NEW YORK – To Scrabble fanatics, big gifts sometimes come in small packages.
The word “te” as a variant of “ti,” the seventh tone on the musical scale, is a hardworking little gem among 5,000 words added to “The Official Scrabble Players Dictionary,” out Monday from Merriam-Webster.
The dictionary’s last freshening up was a decade ago. Entries in the forthcoming book include texter, vlog, bromance, hashtag, dubstep and selfie were mere twinkles on the racks of recreational players.
But it’s the addition of te and three other two-letter words – da, gi and po – that has Robin Pollock Daniel excited. Daniel, a clinical psychologist in Toronto, is a champion of the North American Scrabble Players Association, which has a committee that helps Merriam-Webster track down new, playable words of two to eight letters.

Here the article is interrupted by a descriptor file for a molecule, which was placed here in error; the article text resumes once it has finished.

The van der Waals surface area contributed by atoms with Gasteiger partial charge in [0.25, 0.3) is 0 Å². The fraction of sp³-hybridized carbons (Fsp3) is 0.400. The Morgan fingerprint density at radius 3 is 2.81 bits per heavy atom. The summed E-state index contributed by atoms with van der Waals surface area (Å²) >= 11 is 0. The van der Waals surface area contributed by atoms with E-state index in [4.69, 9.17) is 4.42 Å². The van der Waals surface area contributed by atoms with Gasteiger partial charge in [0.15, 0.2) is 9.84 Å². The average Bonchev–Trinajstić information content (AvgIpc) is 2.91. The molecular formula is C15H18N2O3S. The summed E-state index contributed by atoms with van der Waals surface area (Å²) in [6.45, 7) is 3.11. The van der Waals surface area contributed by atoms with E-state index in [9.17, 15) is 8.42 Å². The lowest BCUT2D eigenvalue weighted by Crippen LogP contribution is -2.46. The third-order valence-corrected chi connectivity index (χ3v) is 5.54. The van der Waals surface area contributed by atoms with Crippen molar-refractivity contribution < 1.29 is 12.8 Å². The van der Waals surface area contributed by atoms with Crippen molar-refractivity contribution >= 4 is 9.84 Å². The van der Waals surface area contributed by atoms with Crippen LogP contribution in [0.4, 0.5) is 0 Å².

“Being able to hook an ‘e’ underneath ‘t’ means that I can play far more words,” explained Daniel, who practices Scrabble two to four hours a day.
“Sometimes you play parallel to a word and you’re making two-letter words along the way. I call those the amino acids of Scrabble. The more two-letter words we have, the more possibilities a word will fit.”
One woman’s te is another man’s “qajaq,” one of Peter Sokolowski’s favorites among the new words. He’s a lexicographer and editor at large for the Springfield, Massachusetts-based Merriam-Webster.
Qajaq, he said in a recent interview with Daniel, reflects the Inuit roots of kayak and would require a blank tile since Scrabble sets include just one Q. But it’s a rare word starting with “q’’ that doesn’t require a “u.”
A bonus, to a word nerd like Sokolowski: qajaq is a palindrome, although that’s inconsequential in Scrabble.